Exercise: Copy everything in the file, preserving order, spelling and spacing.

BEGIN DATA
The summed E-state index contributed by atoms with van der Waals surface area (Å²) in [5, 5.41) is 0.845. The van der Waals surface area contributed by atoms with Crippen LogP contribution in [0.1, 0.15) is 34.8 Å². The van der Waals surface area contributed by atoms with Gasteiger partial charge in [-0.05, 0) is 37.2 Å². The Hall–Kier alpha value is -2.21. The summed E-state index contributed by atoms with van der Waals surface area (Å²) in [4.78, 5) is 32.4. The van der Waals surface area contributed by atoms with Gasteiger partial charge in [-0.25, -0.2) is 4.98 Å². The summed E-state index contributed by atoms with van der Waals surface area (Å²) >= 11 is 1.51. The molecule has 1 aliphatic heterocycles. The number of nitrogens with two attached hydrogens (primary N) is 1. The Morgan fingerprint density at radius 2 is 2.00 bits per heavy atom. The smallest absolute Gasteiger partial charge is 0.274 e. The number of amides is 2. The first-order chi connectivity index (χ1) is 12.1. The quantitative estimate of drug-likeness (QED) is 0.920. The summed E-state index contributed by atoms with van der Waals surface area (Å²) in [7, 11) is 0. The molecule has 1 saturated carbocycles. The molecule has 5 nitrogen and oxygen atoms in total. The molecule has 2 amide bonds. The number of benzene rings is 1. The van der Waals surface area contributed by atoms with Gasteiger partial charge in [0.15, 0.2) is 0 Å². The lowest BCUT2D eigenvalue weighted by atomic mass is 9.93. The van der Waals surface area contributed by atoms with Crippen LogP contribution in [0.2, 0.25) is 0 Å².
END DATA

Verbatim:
The summed E-state index contributed by atoms with van der Waals surface area (Å²) in [5, 5.41) is 0.845. The van der Waals surface area contributed by atoms with Crippen LogP contribution in [0.1, 0.15) is 34.8 Å². The van der Waals surface area contributed by atoms with Gasteiger partial charge in [-0.05, 0) is 37.2 Å². The Hall–Kier alpha value is -2.21. The summed E-state index contributed by atoms with van der Waals surface area (Å²) in [4.78, 5) is 32.4. The van der Waals surface area contributed by atoms with Gasteiger partial charge in [-0.25, -0.2) is 4.98 Å². The summed E-state index contributed by atoms with van der Waals surface area (Å²) >= 11 is 1.51. The molecule has 1 aliphatic heterocycles. The number of nitrogens with two attached hydrogens (primary N) is 1. The Morgan fingerprint density at radius 2 is 2.00 bits per heavy atom. The smallest absolute Gasteiger partial charge is 0.274 e. The number of amides is 2. The first-order chi connectivity index (χ1) is 12.1. The quantitative estimate of drug-likeness (QED) is 0.920. The summed E-state index contributed by atoms with van der Waals surface area (Å²) in [7, 11) is 0. The molecule has 1 saturated carbocycles. The molecule has 5 nitrogen and oxygen atoms in total. The molecule has 2 amide bonds. The number of benzene rings is 1. The van der Waals surface area contributed by atoms with Gasteiger partial charge in [0.15, 0.2) is 0 Å². The lowest BCUT2D eigenvalue weighted by atomic mass is 9.93. The van der Waals surface area contributed by atoms with Crippen LogP contribution in [0.2, 0.25) is 0 Å².